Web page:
Sunday, February 10, 2013

Public service announcement: patdiff is awesome

This is just a word of note: patdiff is an amazing diff tool from Jane Street that’s totally blowing my mind. I’m very, very thankful to Jake McArthur (a Jane St. employee) for showing me this tool. He was missing it at home too!

It uses Bram Cohen’s patience diff algorithm for computing differences between two files. But the real benefit of patdiff is the beautiful output besides that: only relevant, changed terms are highlighted, and insertion/deletion/modification markers only appear on the side.

It’s been difficult training myself to the new output of patdiff since it’s quite different from most other formulations of patience diff. Git itself has patience diff (but it wouldn’t really make a difference in the picture, ha ha!1) So does bzr, and probably hg. However, I really like this tool a lot already, even though I’ve only used it for a day or two.

I think the most important aspect of patience diff is that it matches lines which actually change much more accurately, like in Bram’s example in his post I linked to. As a programmer, you often make changes to code like this:

 void func1() {
     x += 1
 }

+void functhreehalves() {
+    x += 1.5
+}
+
 void func2() {
     x += 2
 }

Which is completely reasonable. But a lot of tools interpret this as:

 void func1() {
     x += 1
+}
+
+void functhreehalves() {
+    x += 1.5
 }
 
 void func2() {
     x += 2
 }
But I love this color on my 80x24
terminals! Source.

Which is completely annoying.

So, patience diff is a lot more accurate. patdiff takes this to 11, and is very particular about what it highlights on the line too - this is the real thing that sets it apart from other tools.

Notice in the picture that it only highlights the exact words that were inserted or deleted from my .cabal file. At a glance, you might think “well, that makes it hard to visually distinguish those two inserted and deleted blocks.” That is, it’s hard to see the difference between the ‘bulk’ changes without looking to the left-hand side. And yes, you’re right - git with color, on the other hand, makes the contrast between insertion blocks and deletion blocks very clear. But the contrast is clear much in the same way it’s clear on your friends green and black PT cruiser.

Considering the extra accuracy, I think retraining my eyes on reading diffs a little is worth it.

Getting patdiff

Briefly, you need to install opam. If you’re on OS X and use Homebrew, that’s as easy as 1-2-3:

$ brew update && brew install opam

If you’re on Linux, you can use the installer script to install it into $HOME. You’ll need the PCRE development libraries and the OCaml compiler, however. On Ubuntu, you can get these by doing:

$ sudo apt-get install libpcre3-dev
$ sudo apt-get install ocaml

Then, install opam using the automated installer:

$ wget http://www.ocamlpro.com/pub/opam_installer.sh
$ sh ./opam_installer.sh $HOME/bin

After you install it, initialize the opam environment:

$ opam init

Finally, add the following line to your $HOME/.profile:

$ (which opam > /dev/null) && eval $(opam config -env)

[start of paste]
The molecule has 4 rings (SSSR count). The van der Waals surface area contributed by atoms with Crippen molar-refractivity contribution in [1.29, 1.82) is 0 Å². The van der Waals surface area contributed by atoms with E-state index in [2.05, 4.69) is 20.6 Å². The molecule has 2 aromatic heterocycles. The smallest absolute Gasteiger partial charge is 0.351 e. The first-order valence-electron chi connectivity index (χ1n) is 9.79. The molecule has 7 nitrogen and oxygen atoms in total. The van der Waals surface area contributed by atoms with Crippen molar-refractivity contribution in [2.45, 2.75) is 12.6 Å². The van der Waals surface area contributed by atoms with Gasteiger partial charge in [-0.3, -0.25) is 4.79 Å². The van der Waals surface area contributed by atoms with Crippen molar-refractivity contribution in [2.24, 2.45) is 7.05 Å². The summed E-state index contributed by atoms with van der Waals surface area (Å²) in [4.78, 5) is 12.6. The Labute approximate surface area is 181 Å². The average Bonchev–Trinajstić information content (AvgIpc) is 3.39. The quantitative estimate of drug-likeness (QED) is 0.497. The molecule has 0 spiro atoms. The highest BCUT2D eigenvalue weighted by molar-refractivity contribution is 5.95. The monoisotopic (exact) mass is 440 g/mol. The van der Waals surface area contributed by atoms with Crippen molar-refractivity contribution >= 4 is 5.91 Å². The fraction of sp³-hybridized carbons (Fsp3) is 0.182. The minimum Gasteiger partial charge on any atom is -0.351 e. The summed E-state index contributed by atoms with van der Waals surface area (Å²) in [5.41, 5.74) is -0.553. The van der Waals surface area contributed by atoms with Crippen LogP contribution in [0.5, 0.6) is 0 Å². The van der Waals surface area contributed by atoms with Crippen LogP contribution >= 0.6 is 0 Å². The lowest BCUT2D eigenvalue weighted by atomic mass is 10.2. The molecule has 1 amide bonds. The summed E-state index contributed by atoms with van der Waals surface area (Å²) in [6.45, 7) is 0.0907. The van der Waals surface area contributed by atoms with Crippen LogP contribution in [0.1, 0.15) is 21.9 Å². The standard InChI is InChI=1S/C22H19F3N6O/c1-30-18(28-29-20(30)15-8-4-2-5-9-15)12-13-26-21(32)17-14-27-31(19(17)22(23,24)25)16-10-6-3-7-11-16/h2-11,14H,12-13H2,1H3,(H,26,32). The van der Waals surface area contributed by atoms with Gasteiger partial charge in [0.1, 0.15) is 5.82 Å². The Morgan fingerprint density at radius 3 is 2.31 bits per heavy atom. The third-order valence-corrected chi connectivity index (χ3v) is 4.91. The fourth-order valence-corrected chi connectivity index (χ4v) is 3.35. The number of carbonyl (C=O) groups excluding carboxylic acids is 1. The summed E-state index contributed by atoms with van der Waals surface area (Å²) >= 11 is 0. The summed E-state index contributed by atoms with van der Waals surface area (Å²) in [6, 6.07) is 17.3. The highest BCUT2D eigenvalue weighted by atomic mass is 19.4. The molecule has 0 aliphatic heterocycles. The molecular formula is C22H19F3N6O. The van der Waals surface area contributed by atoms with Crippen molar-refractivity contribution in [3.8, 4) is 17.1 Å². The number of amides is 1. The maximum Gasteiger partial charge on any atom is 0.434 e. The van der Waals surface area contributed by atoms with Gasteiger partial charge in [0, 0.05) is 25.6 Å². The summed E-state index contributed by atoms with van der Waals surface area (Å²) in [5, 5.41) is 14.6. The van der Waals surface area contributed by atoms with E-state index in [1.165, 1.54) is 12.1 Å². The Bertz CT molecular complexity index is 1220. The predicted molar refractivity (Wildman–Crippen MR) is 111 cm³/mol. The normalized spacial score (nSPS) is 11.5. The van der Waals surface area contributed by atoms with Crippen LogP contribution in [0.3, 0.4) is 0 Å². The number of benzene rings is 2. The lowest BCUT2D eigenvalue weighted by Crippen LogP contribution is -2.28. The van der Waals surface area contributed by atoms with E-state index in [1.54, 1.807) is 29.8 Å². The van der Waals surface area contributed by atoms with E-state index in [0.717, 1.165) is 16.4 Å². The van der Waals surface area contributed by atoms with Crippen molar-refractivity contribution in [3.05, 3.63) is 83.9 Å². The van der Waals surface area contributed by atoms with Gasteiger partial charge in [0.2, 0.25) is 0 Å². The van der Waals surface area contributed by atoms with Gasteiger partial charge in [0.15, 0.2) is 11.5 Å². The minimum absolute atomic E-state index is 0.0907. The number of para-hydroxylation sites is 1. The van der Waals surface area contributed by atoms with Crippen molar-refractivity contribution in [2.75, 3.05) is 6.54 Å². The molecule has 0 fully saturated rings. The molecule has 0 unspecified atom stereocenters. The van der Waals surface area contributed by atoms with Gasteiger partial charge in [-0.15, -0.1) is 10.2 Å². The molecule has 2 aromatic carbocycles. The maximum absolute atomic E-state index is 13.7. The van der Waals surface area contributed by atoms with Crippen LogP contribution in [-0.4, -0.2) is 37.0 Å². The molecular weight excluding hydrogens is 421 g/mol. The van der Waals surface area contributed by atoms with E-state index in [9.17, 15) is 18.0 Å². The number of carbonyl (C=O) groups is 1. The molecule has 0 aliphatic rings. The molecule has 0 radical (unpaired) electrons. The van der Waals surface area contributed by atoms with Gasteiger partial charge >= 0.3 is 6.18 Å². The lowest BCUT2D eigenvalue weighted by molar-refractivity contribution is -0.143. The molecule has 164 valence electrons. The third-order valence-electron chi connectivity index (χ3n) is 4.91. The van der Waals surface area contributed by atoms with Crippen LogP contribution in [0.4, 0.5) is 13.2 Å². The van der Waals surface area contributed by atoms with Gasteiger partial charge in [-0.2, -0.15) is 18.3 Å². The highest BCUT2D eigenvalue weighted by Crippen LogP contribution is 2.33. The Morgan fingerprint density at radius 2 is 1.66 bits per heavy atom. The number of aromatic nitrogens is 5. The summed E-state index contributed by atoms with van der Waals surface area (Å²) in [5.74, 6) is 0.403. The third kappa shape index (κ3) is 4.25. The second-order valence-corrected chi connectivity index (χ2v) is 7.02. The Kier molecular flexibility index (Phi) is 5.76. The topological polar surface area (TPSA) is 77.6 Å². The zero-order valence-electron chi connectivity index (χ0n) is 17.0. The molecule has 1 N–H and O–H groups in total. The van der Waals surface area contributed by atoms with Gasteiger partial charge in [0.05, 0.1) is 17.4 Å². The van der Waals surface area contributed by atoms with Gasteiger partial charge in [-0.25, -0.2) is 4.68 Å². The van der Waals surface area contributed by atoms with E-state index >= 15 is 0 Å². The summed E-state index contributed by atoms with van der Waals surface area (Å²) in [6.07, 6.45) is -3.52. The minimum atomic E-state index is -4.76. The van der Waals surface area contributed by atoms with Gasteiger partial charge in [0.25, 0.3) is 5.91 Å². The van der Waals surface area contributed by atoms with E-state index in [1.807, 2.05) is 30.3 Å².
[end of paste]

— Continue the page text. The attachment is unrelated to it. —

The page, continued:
And run it in any existing, open shells.

Finally, just update and install:

$ opam update
$ opam install patdiff

Adding a git patdiff alias

You’ll notice in the picture above I configured git to have a patdiff alias that shows things all beautiful and ocamlized. It’s pretty easy, luckily:

$ git config --global alias.patdiff 'difftool -y -x patdiff'

And now you use git patdiff to show differences, with the syntax:

$ git patdiff OLD NEW

Note that because of this syntax between old and new, if you want to see the diff of the latest commit, you must do:

$ git patdiff HEAD~ HEAD

and not do:

$ git patdiff HEAD HEAD~

The latter will show you a ‘reverse’ diff instead.

I’m looking into making patdiff the default for all traditional diff operations. It seems that git difftool does support this, but only for a handful of extra diff tools. It’s likely doable with some shell script nastiness. I also need to see if I can get it working with mercurial, which is what we use at work.

Update: Using patdiff with git diff

You can use patdiff with regular git diff too! Do this:

$ cat > $HOME/bin/git-external_patdiff.sh
#!/bin/sh
patdiff $2 $5 -alt-old a/$5 -alt-new b/$5 | cat
^D
$ chmod +x $HOME/bin/git-external_patdiff.sh

That will put a simple git wrapper for patdiff in your $HOME/bin. Next, configure git to use it:

$ git config --global diff.external $HOME/bin/git-external_patdiff.sh

Then git diff will use patdiff as well.

Update: meta blog diffs

Here’s another example of using patdiff while editing this very blog post on my OSX machine. Isn’t that diff just so much better?

Americans: do not confuse wibbles and tribbles. They’re unrelated.

  1. Before you ask: no, I do not do stand up comedy.

7 comments:

  1. FWIW, Jake is a current Jane Street employee, unless something untoward has happened over the weekend.

    ReplyDelete
  2. Oh, I'm an idiot. I should have asked Jake first (People in #haskell tend to shift around jobs from time to time, so I likely got him completely confused for someone else. Fixed!)

    ReplyDelete
  3. with standard git diff, "--word-diff=color" has some of the same effect.

    (installing patdiff now anyway :)

    ReplyDelete
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  5. I love meld tool for a long time now, and I remember when I worked with mercurial one cool thing was that it made meld usable by `meld extdiff p- meld` command, which has options to show a particular commit diff or a branch diff easily. Don't remember all it can do exactly, but thought that might be helpful.

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  6. FYI, OS X folks might have to do a `brew install pcre` before `opam install patdiff`

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